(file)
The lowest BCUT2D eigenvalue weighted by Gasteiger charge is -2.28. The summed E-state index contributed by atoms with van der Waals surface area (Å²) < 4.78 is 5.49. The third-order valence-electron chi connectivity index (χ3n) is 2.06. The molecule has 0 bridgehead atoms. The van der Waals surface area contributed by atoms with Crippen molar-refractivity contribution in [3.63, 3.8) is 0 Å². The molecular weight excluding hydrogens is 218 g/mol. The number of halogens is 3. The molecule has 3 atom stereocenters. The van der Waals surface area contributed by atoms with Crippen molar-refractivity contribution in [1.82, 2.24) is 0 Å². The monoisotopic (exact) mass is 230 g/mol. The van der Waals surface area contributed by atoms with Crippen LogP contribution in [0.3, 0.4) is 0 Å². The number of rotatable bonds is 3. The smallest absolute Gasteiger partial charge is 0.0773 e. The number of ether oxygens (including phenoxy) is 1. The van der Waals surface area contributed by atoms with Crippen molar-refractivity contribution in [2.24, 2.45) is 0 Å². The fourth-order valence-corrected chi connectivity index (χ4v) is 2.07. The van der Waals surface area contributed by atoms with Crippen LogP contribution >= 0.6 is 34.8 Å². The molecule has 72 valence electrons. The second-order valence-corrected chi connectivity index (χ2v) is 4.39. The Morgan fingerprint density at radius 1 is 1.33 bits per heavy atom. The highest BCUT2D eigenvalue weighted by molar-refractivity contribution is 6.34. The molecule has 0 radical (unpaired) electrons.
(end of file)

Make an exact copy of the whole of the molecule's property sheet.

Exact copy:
The lowest BCUT2D eigenvalue weighted by Gasteiger charge is -2.28. The summed E-state index contributed by atoms with van der Waals surface area (Å²) < 4.78 is 5.49. The third-order valence-electron chi connectivity index (χ3n) is 2.06. The molecule has 0 bridgehead atoms. The van der Waals surface area contributed by atoms with Crippen molar-refractivity contribution in [3.63, 3.8) is 0 Å². The molecular weight excluding hydrogens is 218 g/mol. The number of halogens is 3. The molecule has 3 atom stereocenters. The van der Waals surface area contributed by atoms with Crippen molar-refractivity contribution in [1.82, 2.24) is 0 Å². The monoisotopic (exact) mass is 230 g/mol. The van der Waals surface area contributed by atoms with Crippen LogP contribution in [0.3, 0.4) is 0 Å². The number of rotatable bonds is 3. The smallest absolute Gasteiger partial charge is 0.0773 e. The number of ether oxygens (including phenoxy) is 1. The van der Waals surface area contributed by atoms with Crippen molar-refractivity contribution in [2.24, 2.45) is 0 Å². The fourth-order valence-corrected chi connectivity index (χ4v) is 2.07. The van der Waals surface area contributed by atoms with Crippen LogP contribution >= 0.6 is 34.8 Å². The molecule has 72 valence electrons. The second-order valence-corrected chi connectivity index (χ2v) is 4.39. The Morgan fingerprint density at radius 1 is 1.33 bits per heavy atom. The highest BCUT2D eigenvalue weighted by molar-refractivity contribution is 6.34. The molecule has 0 radical (unpaired) electrons.